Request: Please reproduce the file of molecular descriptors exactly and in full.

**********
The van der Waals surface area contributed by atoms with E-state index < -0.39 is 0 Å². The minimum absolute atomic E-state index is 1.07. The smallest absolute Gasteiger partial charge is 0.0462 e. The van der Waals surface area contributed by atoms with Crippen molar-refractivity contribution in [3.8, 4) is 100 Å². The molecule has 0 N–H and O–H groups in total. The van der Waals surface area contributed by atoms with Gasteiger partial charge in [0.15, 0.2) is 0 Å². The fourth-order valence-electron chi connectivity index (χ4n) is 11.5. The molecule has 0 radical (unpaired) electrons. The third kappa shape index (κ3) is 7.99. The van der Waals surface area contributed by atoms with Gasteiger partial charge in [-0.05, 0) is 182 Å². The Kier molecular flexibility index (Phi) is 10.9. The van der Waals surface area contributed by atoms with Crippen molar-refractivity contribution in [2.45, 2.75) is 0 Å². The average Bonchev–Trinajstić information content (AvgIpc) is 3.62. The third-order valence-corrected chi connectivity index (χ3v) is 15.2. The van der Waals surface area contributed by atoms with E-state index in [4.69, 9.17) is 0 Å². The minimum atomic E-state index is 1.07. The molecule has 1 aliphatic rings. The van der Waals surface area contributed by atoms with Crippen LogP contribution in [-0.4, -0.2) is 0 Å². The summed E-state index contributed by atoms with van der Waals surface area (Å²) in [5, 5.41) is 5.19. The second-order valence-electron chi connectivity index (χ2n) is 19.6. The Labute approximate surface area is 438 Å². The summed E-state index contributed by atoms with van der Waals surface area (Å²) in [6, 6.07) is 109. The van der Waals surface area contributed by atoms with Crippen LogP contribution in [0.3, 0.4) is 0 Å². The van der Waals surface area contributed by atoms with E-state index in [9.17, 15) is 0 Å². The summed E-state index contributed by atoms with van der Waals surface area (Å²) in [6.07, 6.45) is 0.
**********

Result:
The van der Waals surface area contributed by atoms with E-state index < -0.39 is 0 Å². The minimum absolute atomic E-state index is 1.07. The smallest absolute Gasteiger partial charge is 0.0462 e. The van der Waals surface area contributed by atoms with Crippen molar-refractivity contribution in [3.8, 4) is 100 Å². The molecule has 0 N–H and O–H groups in total. The van der Waals surface area contributed by atoms with Gasteiger partial charge in [0.15, 0.2) is 0 Å². The fourth-order valence-electron chi connectivity index (χ4n) is 11.5. The molecule has 0 radical (unpaired) electrons. The third kappa shape index (κ3) is 7.99. The van der Waals surface area contributed by atoms with Gasteiger partial charge in [-0.05, 0) is 182 Å². The Kier molecular flexibility index (Phi) is 10.9. The van der Waals surface area contributed by atoms with Crippen molar-refractivity contribution in [2.45, 2.75) is 0 Å². The average Bonchev–Trinajstić information content (AvgIpc) is 3.62. The third-order valence-corrected chi connectivity index (χ3v) is 15.2. The van der Waals surface area contributed by atoms with E-state index in [4.69, 9.17) is 0 Å². The minimum atomic E-state index is 1.07. The molecule has 1 aliphatic rings. The van der Waals surface area contributed by atoms with Crippen LogP contribution in [-0.4, -0.2) is 0 Å². The summed E-state index contributed by atoms with van der Waals surface area (Å²) in [5, 5.41) is 5.19. The second-order valence-electron chi connectivity index (χ2n) is 19.6. The Labute approximate surface area is 438 Å². The summed E-state index contributed by atoms with van der Waals surface area (Å²) in [6, 6.07) is 109. The van der Waals surface area contributed by atoms with Crippen LogP contribution in [0.3, 0.4) is 0 Å². The van der Waals surface area contributed by atoms with E-state index in [9.17, 15) is 0 Å². The summed E-state index contributed by atoms with van der Waals surface area (Å²) in [6.07, 6.45) is 0.